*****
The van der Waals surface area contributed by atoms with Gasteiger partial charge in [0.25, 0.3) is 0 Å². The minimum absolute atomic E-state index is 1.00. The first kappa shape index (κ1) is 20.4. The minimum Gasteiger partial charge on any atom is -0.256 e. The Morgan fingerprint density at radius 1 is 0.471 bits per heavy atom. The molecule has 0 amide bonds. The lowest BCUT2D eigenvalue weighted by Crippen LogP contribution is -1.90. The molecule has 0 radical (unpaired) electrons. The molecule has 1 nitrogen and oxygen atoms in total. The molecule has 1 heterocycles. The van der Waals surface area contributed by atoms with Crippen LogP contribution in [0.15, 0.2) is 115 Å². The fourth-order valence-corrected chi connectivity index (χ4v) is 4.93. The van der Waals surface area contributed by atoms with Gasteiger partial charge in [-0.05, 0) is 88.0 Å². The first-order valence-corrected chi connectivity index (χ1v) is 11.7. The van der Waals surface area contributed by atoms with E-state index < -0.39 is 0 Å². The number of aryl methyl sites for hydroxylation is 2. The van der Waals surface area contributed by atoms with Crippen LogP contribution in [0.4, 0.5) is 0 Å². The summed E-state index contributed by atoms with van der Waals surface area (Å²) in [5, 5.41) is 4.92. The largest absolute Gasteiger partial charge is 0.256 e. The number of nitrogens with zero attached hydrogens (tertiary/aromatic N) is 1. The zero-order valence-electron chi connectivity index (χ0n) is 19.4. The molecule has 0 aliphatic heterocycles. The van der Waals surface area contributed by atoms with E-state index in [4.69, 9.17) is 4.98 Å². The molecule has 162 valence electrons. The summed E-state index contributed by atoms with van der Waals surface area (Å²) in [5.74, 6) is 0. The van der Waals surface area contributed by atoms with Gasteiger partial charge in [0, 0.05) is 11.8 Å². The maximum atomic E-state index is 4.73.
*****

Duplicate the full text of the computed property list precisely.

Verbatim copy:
The van der Waals surface area contributed by atoms with Gasteiger partial charge in [0.25, 0.3) is 0 Å². The minimum absolute atomic E-state index is 1.00. The first kappa shape index (κ1) is 20.4. The minimum Gasteiger partial charge on any atom is -0.256 e. The Morgan fingerprint density at radius 1 is 0.471 bits per heavy atom. The molecule has 0 amide bonds. The lowest BCUT2D eigenvalue weighted by Crippen LogP contribution is -1.90. The molecule has 0 radical (unpaired) electrons. The molecule has 1 nitrogen and oxygen atoms in total. The molecule has 1 heterocycles. The van der Waals surface area contributed by atoms with Crippen LogP contribution in [0.15, 0.2) is 115 Å². The fourth-order valence-corrected chi connectivity index (χ4v) is 4.93. The van der Waals surface area contributed by atoms with Gasteiger partial charge in [-0.05, 0) is 88.0 Å². The first-order valence-corrected chi connectivity index (χ1v) is 11.7. The van der Waals surface area contributed by atoms with E-state index < -0.39 is 0 Å². The number of aryl methyl sites for hydroxylation is 2. The van der Waals surface area contributed by atoms with Crippen LogP contribution in [0.4, 0.5) is 0 Å². The summed E-state index contributed by atoms with van der Waals surface area (Å²) in [5, 5.41) is 4.92. The largest absolute Gasteiger partial charge is 0.256 e. The number of nitrogens with zero attached hydrogens (tertiary/aromatic N) is 1. The zero-order valence-electron chi connectivity index (χ0n) is 19.4. The molecule has 0 aliphatic heterocycles. The van der Waals surface area contributed by atoms with E-state index in [4.69, 9.17) is 4.98 Å². The molecule has 162 valence electrons. The summed E-state index contributed by atoms with van der Waals surface area (Å²) in [5.74, 6) is 0. The van der Waals surface area contributed by atoms with Gasteiger partial charge in [0, 0.05) is 11.8 Å². The maximum atomic E-state index is 4.73.